Bradley Tusk is “The Fixer”

Bradley Tusk
Bradley Tusk
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Bradley Tusk

Bradley Tusk is “The Fixer”

The political strategist turned consultant turned venture capitalist on how he’s helped tech startups succeed.
September 17, 2018

Bradley Tusk has worked with some of New York City’s most prominent politicians (see: Michael Bloomberg’s 2009 mayoral campaign) and uses his learnings to help tech startups navigate their way around city and state regulations (see: Uber’s 2015 campaign). In his new book, “The Fixer: My Adventures Saving Startups from Death by Politics,” he talks about the things he’s tried and what future founders can take away from his story.

In the book, you talk a lot about how if New York squashes a business, it really sets the stage for other markets to do the same. How much of your business stems from helping businesses navigate New York regulations?

We’re running a campaign in 48 of the 50 states. But in terms of the importance of New York, in size of market, the public nature of the city, the reputation of its regulators ... If you take Lemonade (Insurance Co.), when we won New York, it’s not that we didn’t have to work too hard to get in the rest of the country, but we kind of knew we were going to. So New York has a really outsized impact – a disproportionate impact – on tech regulation. You know, if New York makes up like 3 percent of the country, it has a tenfold impact in terms of tech policy regulation.

What were the biggest ways in which running Michael Bloomberg’s 2009 mayoral campaign prepared you for your consulting firm and helping technology companies navigate regulations?

A few things. One is, Mike is a technology genius in and of himself. He created a tech product a while ago so people don’t really think of him that way anymore, but people in the startup world do. He’s still venerated in the Valley as like a godfather of tech. So No. 1 is, learning from him was helpful. No. 2, being able to say to other startups, “Look, I did Bloomberg, I did Uber.” Those were really pretty good credentials, so the combination of the two was really helpful. And then three, the kind of organization that we had on the Bloomberg campaign and the relentlessness ultimately was useful for getting anything done. It’s the same concept: We are going to run every single tech campaign like at the high level, highly funded, political campaign, and if we bring that same approach to it, our odds of success are a lot higher.

Having worked with both current Uber CEO Dara Khosrowshahi (when he was CEO of Expedia Group) and former CEO Travis Kalanick – two very different leaders – how is Uber’s ability to navigate the law different today?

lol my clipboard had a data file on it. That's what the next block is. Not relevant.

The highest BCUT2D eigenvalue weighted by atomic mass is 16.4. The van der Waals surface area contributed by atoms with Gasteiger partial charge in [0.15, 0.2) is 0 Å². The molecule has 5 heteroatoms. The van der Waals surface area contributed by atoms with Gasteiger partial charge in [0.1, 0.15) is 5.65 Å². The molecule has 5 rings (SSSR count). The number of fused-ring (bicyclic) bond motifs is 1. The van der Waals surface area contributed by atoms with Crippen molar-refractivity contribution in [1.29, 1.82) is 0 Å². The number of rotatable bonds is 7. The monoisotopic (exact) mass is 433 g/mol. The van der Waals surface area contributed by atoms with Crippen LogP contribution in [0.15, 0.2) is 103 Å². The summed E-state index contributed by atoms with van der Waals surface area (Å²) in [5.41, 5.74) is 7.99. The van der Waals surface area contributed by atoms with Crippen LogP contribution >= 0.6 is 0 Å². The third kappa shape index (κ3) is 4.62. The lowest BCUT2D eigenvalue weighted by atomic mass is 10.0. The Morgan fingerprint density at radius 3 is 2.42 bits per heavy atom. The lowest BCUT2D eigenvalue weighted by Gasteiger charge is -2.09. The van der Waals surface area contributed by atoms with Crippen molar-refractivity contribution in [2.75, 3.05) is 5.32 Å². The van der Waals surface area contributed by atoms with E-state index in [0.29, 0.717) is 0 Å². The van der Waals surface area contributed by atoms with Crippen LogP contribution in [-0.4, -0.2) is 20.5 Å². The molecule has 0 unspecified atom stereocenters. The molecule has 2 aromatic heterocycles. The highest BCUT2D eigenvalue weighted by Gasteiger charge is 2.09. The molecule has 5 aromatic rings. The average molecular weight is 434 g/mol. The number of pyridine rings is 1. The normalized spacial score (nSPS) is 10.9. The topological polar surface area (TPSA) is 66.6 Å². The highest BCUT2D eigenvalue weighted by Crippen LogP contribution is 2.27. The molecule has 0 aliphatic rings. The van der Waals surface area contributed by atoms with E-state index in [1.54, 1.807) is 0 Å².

Dara came in under the orders of the board to calm things down. Uber had insane turbulence in 2017, and Dara’s job was to calm the waters, and then move (Uber) towards an IPO in 2019. To Dara’s credit, he’s doing all of that. On the flip side, it’s very hard to be the nicest person in the room and the toughest person in the room. Taxi is a cartel. It took someone with Travis’ personality to take them on and fight them every step of the way, and when they see an opening and weakness, they go after it. That was true of de Blasio with the cap fight. Now (Uber has) a limitation on one of the most important markets in the world. New York is the opposite of Vegas: What happens here is seen everywhere. So the rest of the world now knows, “Oh Uber is more vulnerable than they used to be,” and odds are they’re going to face these same attacks from everywhere. I don’t know if Dara is willing to do the kind of bare-knuckle politics it takes to win these things.

In exposing the tactics you used to Uber’s advantage in your book – Travis’ Law, as you call it – do you think that you’re putting Uber at a disadvantage in any way as they fight their current fight here in New York, and in other cities for that matter?

It’s an interesting question, because on one hand you can say we were so aggressive that that invariably produced a reputation for Uber that was negative among regulators, elected officials, and therefore there’s a target on Uber’s back. That’s probably true, but if we didn’t do that, Uber wouldn’t exist in the first place. It wasn’t like there was a reasonable debate between taxi and Uber as to what Uber should and shouldn’t be allowed to do. Taxi said to the regulators, “Don’t let them exist.” We were fighting off an early market, initially just intent to ban us completely. Is it better to have everyone like you but not stay alive in a distance, or better to have some enemies but be a real company? You gotta pick the latter.

How do you think New York officials’ sentiment toward tech has changed from 2011 – when you started working with tech companies – to now?

I think probably the most interesting comparison is Uber to (electric scooter rental service) Bird. We’re investors in Bird and working on Bird’s legalization all over the country, so it is easier now in the sense that after so many politicians in New York got the shit kicked out of them by startups like Uber, this notion of, “Oh we can just do the bidding of our donors and no one will know the difference,” they no longer think that. They’re far more likely to say, “OK, let’s try to figure out solutions here.” On the flip side, you can’t take them by surprise anymore for the same reason. Sometimes you can come at someone out of nowhere with incredible force and discipline, you win fights you shouldn’t win. And no one underestimates us any longer.

Prachi Bhardwaj
is a tech and policy reporter for City & State.
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